Horror adaptations have always fallen short with many steering off the source materials, becoming a stale, uninspiring piece of entertainment. However, Mike Flanagan’s “The Fall of the House of Usher” not only exceeds expectation with its engaging episodes, but manages to become a sensational adaptation with many enticing elements that honor the late father of gothic romanticism.
The limited series, adapted loosely from a collection of Edger Allen Poe’s famous contemporaries, follows the fallout of the Usher family—a patriarchal empire that runs an opioid operation under its company’s name, Fortunato Pharmaceuticals. The family becomes famous in the public eyes as they are put on trial for the killing thousands of people due to false advertising and misguided information.
The corrupted chief executive officer (CEO), Roderick Usher, played by Bruce Greenwood, along with his ambitious twin sister, Madeline, played by Mary McDonnell—the chief of operations (COO), soon face their consequences from the past as Roderick’s empire begins to crumble and his children—Prospero “Perry” (Sauriyan Sapkota), a young aspiring entrepreneur, Camille L’Espanaye, played by Kate Siegel, a vicious public relation chief, Napoleon “Leo” played by Rahul Kohli, an obsessive video game publisher, Victorine LaFourcade, played by T’Nia Miller, an ambitious heart surgeon, Tamerlane, played by Samantha Sloyan, a cut-throat business woman and Frederick, played by Henry Thomas, an unstable heir to the company—start to die off in mysterious and brutal ways.
Comparing to other horror adaptations, the series manages to bring out the best of its source materials without compromising for time. By having the story in an episodic format, Flanagan details his characters with careful precisions, constructing a clear identity for each of the family members—including those that have a smaller role. With his exceptional vision and direction, Flanagan exceptionally builds up an enviable ending for each of the Ushers that feels so gruesome, yet thought-provoking.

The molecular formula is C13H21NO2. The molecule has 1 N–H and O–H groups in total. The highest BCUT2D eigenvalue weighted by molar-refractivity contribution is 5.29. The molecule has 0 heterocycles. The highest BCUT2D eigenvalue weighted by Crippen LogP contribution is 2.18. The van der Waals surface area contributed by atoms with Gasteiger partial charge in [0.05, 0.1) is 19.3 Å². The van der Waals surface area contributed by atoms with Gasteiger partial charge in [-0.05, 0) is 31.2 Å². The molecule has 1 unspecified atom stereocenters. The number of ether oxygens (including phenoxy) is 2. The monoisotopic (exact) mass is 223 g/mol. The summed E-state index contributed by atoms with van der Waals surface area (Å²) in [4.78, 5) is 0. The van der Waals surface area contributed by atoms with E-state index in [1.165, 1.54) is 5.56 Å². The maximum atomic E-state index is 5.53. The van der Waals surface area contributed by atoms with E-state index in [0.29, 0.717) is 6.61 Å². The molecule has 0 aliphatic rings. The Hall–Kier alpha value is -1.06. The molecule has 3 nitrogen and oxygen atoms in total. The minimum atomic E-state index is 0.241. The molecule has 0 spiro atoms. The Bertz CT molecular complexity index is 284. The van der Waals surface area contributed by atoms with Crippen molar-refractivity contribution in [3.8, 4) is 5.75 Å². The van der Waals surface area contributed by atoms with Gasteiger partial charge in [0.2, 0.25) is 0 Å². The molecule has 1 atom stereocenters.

As the title entails, Flanagan assures that Poe’s works are covered with many references to his famous stories, ranging from “The Gold-Bug” to “The Raven.” Of course, another appreciate, honoring detail from Flanagan is the names of the episodes—they are titles of Poe’s body of works. Beyond the titles, Flanagan draws the characters’ names from these stories as well—an appreciate thought from the writer/director.
Flanagan assures that the storyline assimilates the structure and the themes of Poe’s works within each of its contained episode, reflecting on the chapter’s title, yet each tale contributes to the series’ overall gothic identity. Flanagan’s masterful writing does not disappoint when it comes to plotting and dialogues—effective and spellbinding. There are moments where the language becomes poetic and profound as if they are written by Poe himself.
Flanagan also injects a certain style into his craft—dazzling imageries and visual cues that define his horror genre, yet maintaining Poe’s gothic nature. Every second, every moment, Flanagan delivers a sense of comical dread. However, he still pushes the details to be as gruesome as possible.
Of course, the series could have not worked without its outstanding talents of which including beloved veterans Mark Hamill who plays Arthur Pym—a chilling bodyguard for the Usher family, and Carla Gugino who plays Verna—a mysterious figure that somehow involved in the family’s deaths. The cast amazingly brings their best to the table, including returning players from Flanagan’s previous works.
Everyone plays their roles exceptionally, embodying a persona that is despicable as well as realistic. However, Gugino rises above all with her infectious, deadly presence—numerous moments where she becomes memorable with deliveries that deems powerful and godly. Granted, she is this puzzling being that walks through these deaths, but Gugino pulls it off gracefully, instilling a terrifying sense to the viewers.
Beside Gugino, Hamill does have a scene with Verna near the end of the series that speaks of his talent’s range, shifting from thrillingly cold to emotionally dramatic. Between the sharp writing and the committed cast, the series propels itself to a new height of sensational horror.
With only eight chapters, Flanagan does not slim back on any gory details that contribute to the overall story arc—all the over-the-top fatalities somehow reflect the characters’ behaviors and identity, leaving the viewers both frightful and satisfying.
Truly, Flanagan’s “The Fall of the House of Usher” singularly proves that horror adaptations can still be ambitious and horrifyingly entertaining when given the right treatment, bringing the source materials to life while giving great honor to the creator.